Faculty Publication: Pisarik


Pisarik, P. (2010). Use of the inhaled corticosteroid to bronchodilator ratio in an audit of the treatment of asthma in an academic family medicine residency programme. Journal of Primary Health Care, 2(1), 22-28.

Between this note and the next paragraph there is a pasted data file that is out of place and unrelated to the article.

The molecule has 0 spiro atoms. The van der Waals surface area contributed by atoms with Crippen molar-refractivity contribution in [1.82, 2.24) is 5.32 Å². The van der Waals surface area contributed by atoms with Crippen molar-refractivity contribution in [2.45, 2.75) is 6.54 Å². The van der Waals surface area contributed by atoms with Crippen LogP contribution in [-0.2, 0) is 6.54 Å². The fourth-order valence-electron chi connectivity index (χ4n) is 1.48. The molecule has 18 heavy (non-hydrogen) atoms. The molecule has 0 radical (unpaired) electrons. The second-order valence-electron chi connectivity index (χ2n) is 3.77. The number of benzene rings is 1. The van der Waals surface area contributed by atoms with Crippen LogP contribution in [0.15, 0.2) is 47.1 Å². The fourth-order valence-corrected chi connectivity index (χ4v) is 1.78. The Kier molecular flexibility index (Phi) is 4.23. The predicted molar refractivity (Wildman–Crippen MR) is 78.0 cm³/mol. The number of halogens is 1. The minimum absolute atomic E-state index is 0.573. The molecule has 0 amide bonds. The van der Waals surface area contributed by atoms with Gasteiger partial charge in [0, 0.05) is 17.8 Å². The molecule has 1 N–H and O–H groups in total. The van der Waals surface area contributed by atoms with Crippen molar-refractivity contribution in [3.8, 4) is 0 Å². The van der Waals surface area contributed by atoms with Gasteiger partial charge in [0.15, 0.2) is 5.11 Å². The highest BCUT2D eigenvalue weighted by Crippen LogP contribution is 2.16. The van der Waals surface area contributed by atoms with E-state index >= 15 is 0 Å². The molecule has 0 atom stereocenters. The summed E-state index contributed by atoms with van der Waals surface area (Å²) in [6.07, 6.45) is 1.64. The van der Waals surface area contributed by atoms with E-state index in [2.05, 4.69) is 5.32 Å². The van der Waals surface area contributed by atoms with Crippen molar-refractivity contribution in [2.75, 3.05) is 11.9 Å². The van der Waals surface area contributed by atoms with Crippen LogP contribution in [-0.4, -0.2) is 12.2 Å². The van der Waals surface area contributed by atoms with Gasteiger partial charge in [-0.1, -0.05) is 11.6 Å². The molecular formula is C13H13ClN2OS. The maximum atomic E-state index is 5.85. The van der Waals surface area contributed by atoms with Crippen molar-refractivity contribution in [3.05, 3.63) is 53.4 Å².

INTRODUCTION: Asthma affects around 5% of the United States population, with 50% having uncontrolled symptoms. AIM: To improve asthma care by seeing if the inhaled corticosteroid to bronchodilator ratio (RATIO) is associated with asthma control and if non-clinical factors were associated with adherence to asthma guidelines. METHOD: A retrospective study using University of Oklahoma-Tulsa, School of Community Medicine Family Medicine Clinic electronic medical records of a random sample of 49 patients with asthma who were seen at least twice from July 2003 through June 2007 and did not have a diagnosis of chronic obstructive pulmonary disease or exercise-induced asthma. RESULTS: The RATIO for those prescribed corticosteroid inhalers was directly related to the actual step of asthma care (STEP) but inversely related to the number of prednisone courses prescribed per year (R2 =.30, p = 0.0012). The difference between the actual STEP and ideal STEP (had corticosteroid inhalers been prescribed for all the months in the study) was directly related to the percent of available salbutamol (albuterol) inhalersthat non-clinicians refilled and inversely related to the actual STEP (R2 = .45, p = 1.8 x 10(-5)). The available corticosteroid inhalers prescribed was directly related to the actual STEP and inversely related to the number of comorbid diagnoses addressed at the last asthma visit (R2 = .70, p = 5.8 x 10(-10)). DISCUSSION: Efforts to both limit salbutamol medications, especially by non-clinicians, and simultaneously prescribe appropriate amounts of inhaled corticosteroids, through a dedicated asthma visit, should improve asthma control. A higher RATIO implies better asthma control.

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